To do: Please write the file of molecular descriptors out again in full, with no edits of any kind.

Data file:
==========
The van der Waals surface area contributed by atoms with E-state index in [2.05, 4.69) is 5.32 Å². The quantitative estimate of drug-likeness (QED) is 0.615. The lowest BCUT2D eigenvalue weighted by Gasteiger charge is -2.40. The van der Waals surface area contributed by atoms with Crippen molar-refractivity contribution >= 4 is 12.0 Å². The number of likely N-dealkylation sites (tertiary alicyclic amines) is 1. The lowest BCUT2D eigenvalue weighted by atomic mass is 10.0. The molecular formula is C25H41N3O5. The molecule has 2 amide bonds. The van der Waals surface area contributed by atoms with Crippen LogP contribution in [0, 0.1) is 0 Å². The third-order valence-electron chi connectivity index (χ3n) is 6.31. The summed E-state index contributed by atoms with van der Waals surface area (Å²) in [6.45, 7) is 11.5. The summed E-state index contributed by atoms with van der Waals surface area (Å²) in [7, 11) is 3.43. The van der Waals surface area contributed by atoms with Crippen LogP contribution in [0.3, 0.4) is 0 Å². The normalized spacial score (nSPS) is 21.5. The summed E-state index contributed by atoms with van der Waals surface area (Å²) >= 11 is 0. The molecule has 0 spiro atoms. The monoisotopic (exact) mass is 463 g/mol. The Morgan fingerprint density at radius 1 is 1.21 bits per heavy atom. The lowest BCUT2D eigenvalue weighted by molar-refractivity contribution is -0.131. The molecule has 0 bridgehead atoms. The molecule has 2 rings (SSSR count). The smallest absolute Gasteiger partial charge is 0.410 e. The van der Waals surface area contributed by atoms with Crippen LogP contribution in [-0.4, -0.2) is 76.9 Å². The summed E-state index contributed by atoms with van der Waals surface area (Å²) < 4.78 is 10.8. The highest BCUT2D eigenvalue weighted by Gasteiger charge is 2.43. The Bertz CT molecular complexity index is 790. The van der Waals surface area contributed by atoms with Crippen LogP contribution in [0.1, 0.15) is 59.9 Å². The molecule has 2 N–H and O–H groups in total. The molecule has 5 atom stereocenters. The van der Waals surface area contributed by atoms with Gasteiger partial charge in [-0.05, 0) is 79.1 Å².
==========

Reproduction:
The van der Waals surface area contributed by atoms with E-state index in [2.05, 4.69) is 5.32 Å². The quantitative estimate of drug-likeness (QED) is 0.615. The lowest BCUT2D eigenvalue weighted by Gasteiger charge is -2.40. The van der Waals surface area contributed by atoms with Crippen molar-refractivity contribution >= 4 is 12.0 Å². The number of likely N-dealkylation sites (tertiary alicyclic amines) is 1. The lowest BCUT2D eigenvalue weighted by atomic mass is 10.0. The molecular formula is C25H41N3O5. The molecule has 2 amide bonds. The van der Waals surface area contributed by atoms with Crippen LogP contribution in [0, 0.1) is 0 Å². The third-order valence-electron chi connectivity index (χ3n) is 6.31. The summed E-state index contributed by atoms with van der Waals surface area (Å²) in [6.45, 7) is 11.5. The summed E-state index contributed by atoms with van der Waals surface area (Å²) in [7, 11) is 3.43. The van der Waals surface area contributed by atoms with Crippen LogP contribution in [0.3, 0.4) is 0 Å². The normalized spacial score (nSPS) is 21.5. The summed E-state index contributed by atoms with van der Waals surface area (Å²) >= 11 is 0. The molecule has 0 spiro atoms. The monoisotopic (exact) mass is 463 g/mol. The Morgan fingerprint density at radius 1 is 1.21 bits per heavy atom. The lowest BCUT2D eigenvalue weighted by molar-refractivity contribution is -0.131. The molecule has 0 bridgehead atoms. The molecule has 2 rings (SSSR count). The smallest absolute Gasteiger partial charge is 0.410 e. The van der Waals surface area contributed by atoms with Crippen LogP contribution in [-0.4, -0.2) is 76.9 Å². The summed E-state index contributed by atoms with van der Waals surface area (Å²) < 4.78 is 10.8. The highest BCUT2D eigenvalue weighted by Gasteiger charge is 2.43. The Bertz CT molecular complexity index is 790. The van der Waals surface area contributed by atoms with Crippen LogP contribution in [0.1, 0.15) is 59.9 Å². The molecule has 2 N–H and O–H groups in total. The molecule has 5 atom stereocenters. The van der Waals surface area contributed by atoms with Gasteiger partial charge in [-0.05, 0) is 79.1 Å².